Tavneet Suri of MIT and Billy Jack of Georgetown have resurveyed ~2,000 Kenyan households about their perceptions and use of the M-PESA phone-based money transfer service. The first survey took place in the fall of 2008; this one took place in fall 2009. The results are just out. Here is a summary from Daniel Radcliffe of the Bill & Melinda Gates Foundation:
- M-PESA is rapidly propagating down market to poorer, less educated, more rural customers. In the 10-month period between the two survey rounds, the percentage of households using M-PESA increased from 43% to 70%. During this period, the percentage of M-PESA users who were unbanked increased from 25% to 50%, while the percentage of rural users increased from 29% to 41%.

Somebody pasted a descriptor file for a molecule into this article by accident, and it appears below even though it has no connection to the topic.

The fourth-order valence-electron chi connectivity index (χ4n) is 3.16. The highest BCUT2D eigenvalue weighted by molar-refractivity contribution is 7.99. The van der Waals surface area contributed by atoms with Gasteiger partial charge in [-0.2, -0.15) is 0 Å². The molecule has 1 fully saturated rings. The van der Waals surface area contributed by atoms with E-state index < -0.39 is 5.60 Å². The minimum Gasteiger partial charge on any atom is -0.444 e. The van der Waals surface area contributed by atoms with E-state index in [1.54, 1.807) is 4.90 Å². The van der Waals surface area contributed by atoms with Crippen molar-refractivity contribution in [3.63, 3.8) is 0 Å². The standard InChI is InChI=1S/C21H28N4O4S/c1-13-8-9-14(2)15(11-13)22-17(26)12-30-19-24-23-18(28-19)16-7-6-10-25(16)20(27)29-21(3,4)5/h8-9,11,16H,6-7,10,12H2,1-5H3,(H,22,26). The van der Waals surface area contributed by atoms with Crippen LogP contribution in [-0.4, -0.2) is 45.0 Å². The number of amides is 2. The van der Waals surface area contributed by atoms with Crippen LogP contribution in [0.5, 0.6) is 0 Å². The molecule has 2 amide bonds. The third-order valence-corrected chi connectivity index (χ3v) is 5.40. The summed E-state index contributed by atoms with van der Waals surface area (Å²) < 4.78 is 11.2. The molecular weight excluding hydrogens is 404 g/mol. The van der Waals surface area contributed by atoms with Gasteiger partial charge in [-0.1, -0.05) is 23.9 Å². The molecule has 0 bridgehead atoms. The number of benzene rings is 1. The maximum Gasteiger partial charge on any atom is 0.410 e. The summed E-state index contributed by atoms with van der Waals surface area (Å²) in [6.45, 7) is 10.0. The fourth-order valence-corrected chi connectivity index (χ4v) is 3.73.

- Agents are working better, and liquidity issues are sorting themselves out. A much larger percentage of users in Round 2 trust their agent (95%) than did users in Round 1 (65%), even while the number of agents quadrupled during the 10-month period from 4,000 to 16,000. Also, in Round 2, only 5% of users were unable to withdraw money from an agent during their last two transactions compared with 16% in Round 1 (though this question changed slightly between the two rounds).
- Awareness is almost 100%- The percentage of households who don’t know about M-PESA fell from 18% in Round 1 to 3% in Round 2.
- Customers continue to value the service very highly. When asked about the hypothetical impact of MPESA closing down, a higher percentage of users in Round 2 (92%) said that it would have a large and negative on their lives than did users in Round 1 (85%).
- Increased use for saving- The percentage of users who use M-PESA for saving increased from 75% in Round 1 to 81% in Round 2. And the percentage of households saving on MPESA for emergencies increased from 12% to 22%.